"Recipes are important archives of where we come from and how we've evolved" says Sumayya Vally

In the final instalment of our exclusive video series with Counterspace founder Sumayya Vally, the South African architect discusses the role of recipes in her Material Histories project for the Istanbul Design Biennial.

The Material Histories project comprised a series of abstract maps that depict the origins of popular dishes.

Material Histories by Counterspace
Material Histories was a project by Sumayya Vally, Sarah de Villiers and students of GSA Johannesburg

The maps were printed on large sheets of paper and installed in Istanbul, Turkey, in 2020, as well as in the Moroccan city of Casablanca and Egypt's capital Cairo.

The project drew on research that Vally conducted in Morocco with the students of the Graduate School of Architecture in Johannesburg, where she teaches a unit.

The work of architect Sarah de Villiers, who set up the Johannesburg-based architecture and research studio Counterspace alongside Vally in 2015, also informed the project.

Material Histories aimed to use recipes as a way to open up a discussion about migration, identity, trade and alternative methods of documenting culture.

Material Histories by Sumayya Vally
The project focussed on recipes from Cairo in Egypt and Casablanca in Morocco

"I think recipes are such important archives in telling us where we come from and how we've evolved," Vally said in the interview, which was shot at Dezeen's studio in London.

"For example, one of the recipes is for Kushari, which is a national dish of Egypt but was brought to Egypt by homesick Indian soldiers of the British Raj, who had lentils in their pockets."

Material Histories by Sumayya Vally
Recipes were illustrated with maps and archival images

The starting point of each diagram was a recipe for a dish that is local to Casablanca or Cairo, which was then broken down into its constituent ingredients and illustrated with maps and archival images that traced the dish's origins.

The project was intended to "extend and deepen and [...] broaden the understanding of territory beyond the Mediterranean as well," said Vally.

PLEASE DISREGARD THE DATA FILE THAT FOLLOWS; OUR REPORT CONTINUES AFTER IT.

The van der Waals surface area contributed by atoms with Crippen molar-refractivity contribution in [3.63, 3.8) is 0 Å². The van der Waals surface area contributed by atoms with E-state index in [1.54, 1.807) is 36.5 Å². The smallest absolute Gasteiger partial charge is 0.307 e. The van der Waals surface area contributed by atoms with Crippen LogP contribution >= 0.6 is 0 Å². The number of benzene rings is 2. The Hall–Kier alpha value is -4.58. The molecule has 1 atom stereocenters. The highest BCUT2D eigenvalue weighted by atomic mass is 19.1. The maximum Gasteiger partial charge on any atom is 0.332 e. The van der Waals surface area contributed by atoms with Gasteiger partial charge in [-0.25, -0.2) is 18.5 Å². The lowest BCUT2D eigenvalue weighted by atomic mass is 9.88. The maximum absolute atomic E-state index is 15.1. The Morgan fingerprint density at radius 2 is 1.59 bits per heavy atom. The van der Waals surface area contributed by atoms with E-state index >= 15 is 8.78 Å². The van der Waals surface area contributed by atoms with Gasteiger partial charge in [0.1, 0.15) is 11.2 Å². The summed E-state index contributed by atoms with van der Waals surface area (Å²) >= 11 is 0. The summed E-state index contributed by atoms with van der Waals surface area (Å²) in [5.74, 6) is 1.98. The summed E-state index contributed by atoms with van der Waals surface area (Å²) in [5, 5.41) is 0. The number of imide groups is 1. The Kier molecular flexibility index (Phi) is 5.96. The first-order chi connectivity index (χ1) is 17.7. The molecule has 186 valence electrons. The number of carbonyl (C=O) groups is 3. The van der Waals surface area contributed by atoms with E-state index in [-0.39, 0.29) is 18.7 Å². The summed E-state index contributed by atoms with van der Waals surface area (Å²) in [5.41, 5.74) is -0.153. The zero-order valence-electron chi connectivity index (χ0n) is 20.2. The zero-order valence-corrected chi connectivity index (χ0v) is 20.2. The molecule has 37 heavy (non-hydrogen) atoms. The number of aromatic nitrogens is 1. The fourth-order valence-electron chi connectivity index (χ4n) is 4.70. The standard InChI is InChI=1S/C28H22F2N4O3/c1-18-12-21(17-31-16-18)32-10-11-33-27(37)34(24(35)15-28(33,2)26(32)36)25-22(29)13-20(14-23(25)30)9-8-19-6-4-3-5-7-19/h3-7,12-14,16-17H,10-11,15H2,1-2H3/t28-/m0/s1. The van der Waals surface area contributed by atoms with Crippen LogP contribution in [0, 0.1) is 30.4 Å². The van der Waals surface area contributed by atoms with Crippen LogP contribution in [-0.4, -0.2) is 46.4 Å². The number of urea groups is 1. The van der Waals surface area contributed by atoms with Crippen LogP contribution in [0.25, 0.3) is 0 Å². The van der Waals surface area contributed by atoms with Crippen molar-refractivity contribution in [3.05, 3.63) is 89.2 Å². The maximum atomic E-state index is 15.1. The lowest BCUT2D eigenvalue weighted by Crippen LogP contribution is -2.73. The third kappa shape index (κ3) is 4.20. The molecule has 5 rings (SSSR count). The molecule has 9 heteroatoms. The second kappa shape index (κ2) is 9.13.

The drawings were installed in Istanbul, Cairo and Casablanca

The sheets of paper – described by Vally as "folding architectures" – were then displayed in an exhibition at the most recent Istanbul Biennial, which took empathy, care and nourishment as its central themes.

At the same time, a series of similar diagrams were placed in markets in Cairo and Casablanca "as tablecloths, as shopfront windows and surfaces for people to look at and gather," said Vally.

These interventions aimed to "really touch at the heart of the places that brought the [Istanbul Biennial] exhibition into being," the architect said.

Vally is the architect behind this year's Serpentine Pavillion. She founded her architecture studio Counterspace at the age of 23 and is the youngest architect to receive the prestigious commission.

Dezeen published a series of exclusive video interviews with the architect. In the previous instalment, Vally discusses Children's Courtroom, a collection of furniture that aims to teach children about the justice system.

Below is a transcript of the interview:


"Material histories is an exhibition project that was made in 2020 for the Istanbul biennial. And the project draws on some of my research in Morocco with my students at the Graduate School of Architecture, and also my collaborator Sarah de Villiers' research in Cairo.

"The exhibition takes the form of recipes. And really, I think recipes are such important archives in telling us where we come from and how we've evolved. For example, one of the recipes is for Koshari, which is a national dish of Egypt but was brought to Egypt by homesick Indian soldiers of the British Raj, who had lentils in their pockets.

"So the exhibition takes the form of several recipes from Cairo and Casablanca, in particular, but that extend and deepen and work to broaden the understanding of territory beyond the Mediterranean as well.

"It's installed as a set of folding architectures on the wall at the biennial in Istanbul. But it's also installed in markets in Cairo and Casablanca, as tablecloths, as shopfront windows and surfaces for people to look at and gather that really touch at the heart of the places that brought the exhibition into being."

More images

Material Histories by Counterspace